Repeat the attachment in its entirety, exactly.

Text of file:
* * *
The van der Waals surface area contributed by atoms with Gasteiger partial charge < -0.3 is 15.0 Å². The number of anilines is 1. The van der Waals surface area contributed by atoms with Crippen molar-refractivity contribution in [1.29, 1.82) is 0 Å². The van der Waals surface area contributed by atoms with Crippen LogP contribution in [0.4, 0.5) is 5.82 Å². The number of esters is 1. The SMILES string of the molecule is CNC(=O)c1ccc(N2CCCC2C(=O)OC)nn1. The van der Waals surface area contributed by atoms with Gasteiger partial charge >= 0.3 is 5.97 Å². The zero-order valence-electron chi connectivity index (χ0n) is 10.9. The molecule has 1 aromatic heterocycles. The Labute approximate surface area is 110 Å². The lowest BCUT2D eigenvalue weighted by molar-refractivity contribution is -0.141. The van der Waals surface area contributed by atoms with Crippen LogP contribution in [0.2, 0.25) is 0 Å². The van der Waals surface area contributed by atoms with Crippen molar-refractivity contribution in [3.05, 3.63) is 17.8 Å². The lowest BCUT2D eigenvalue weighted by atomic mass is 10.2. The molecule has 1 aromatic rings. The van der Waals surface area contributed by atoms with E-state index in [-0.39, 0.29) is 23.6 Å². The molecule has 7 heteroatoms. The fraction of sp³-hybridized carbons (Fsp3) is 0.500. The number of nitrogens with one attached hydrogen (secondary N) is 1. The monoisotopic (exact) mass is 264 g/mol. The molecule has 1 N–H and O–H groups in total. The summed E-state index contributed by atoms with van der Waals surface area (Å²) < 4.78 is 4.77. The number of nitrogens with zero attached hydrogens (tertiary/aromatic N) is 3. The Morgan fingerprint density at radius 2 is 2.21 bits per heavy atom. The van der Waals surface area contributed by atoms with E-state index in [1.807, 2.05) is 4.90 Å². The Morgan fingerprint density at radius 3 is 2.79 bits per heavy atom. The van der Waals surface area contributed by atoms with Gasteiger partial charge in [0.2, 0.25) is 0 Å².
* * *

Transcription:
The van der Waals surface area contributed by atoms with Gasteiger partial charge < -0.3 is 15.0 Å². The number of anilines is 1. The van der Waals surface area contributed by atoms with Crippen molar-refractivity contribution in [1.29, 1.82) is 0 Å². The van der Waals surface area contributed by atoms with Crippen LogP contribution in [0.4, 0.5) is 5.82 Å². The number of esters is 1. The SMILES string of the molecule is CNC(=O)c1ccc(N2CCCC2C(=O)OC)nn1. The van der Waals surface area contributed by atoms with Gasteiger partial charge >= 0.3 is 5.97 Å². The zero-order valence-electron chi connectivity index (χ0n) is 10.9. The molecule has 1 aromatic heterocycles. The Labute approximate surface area is 110 Å². The lowest BCUT2D eigenvalue weighted by molar-refractivity contribution is -0.141. The van der Waals surface area contributed by atoms with Crippen LogP contribution in [0.2, 0.25) is 0 Å². The van der Waals surface area contributed by atoms with Crippen molar-refractivity contribution in [3.05, 3.63) is 17.8 Å². The lowest BCUT2D eigenvalue weighted by atomic mass is 10.2. The molecule has 1 aromatic rings. The van der Waals surface area contributed by atoms with E-state index in [-0.39, 0.29) is 23.6 Å². The molecule has 7 heteroatoms. The fraction of sp³-hybridized carbons (Fsp3) is 0.500. The number of nitrogens with one attached hydrogen (secondary N) is 1. The monoisotopic (exact) mass is 264 g/mol. The molecule has 1 N–H and O–H groups in total. The summed E-state index contributed by atoms with van der Waals surface area (Å²) < 4.78 is 4.77. The number of nitrogens with zero attached hydrogens (tertiary/aromatic N) is 3. The Morgan fingerprint density at radius 2 is 2.21 bits per heavy atom. The van der Waals surface area contributed by atoms with E-state index in [1.807, 2.05) is 4.90 Å². The Morgan fingerprint density at radius 3 is 2.79 bits per heavy atom. The van der Waals surface area contributed by atoms with Gasteiger partial charge in [0.2, 0.25) is 0 Å².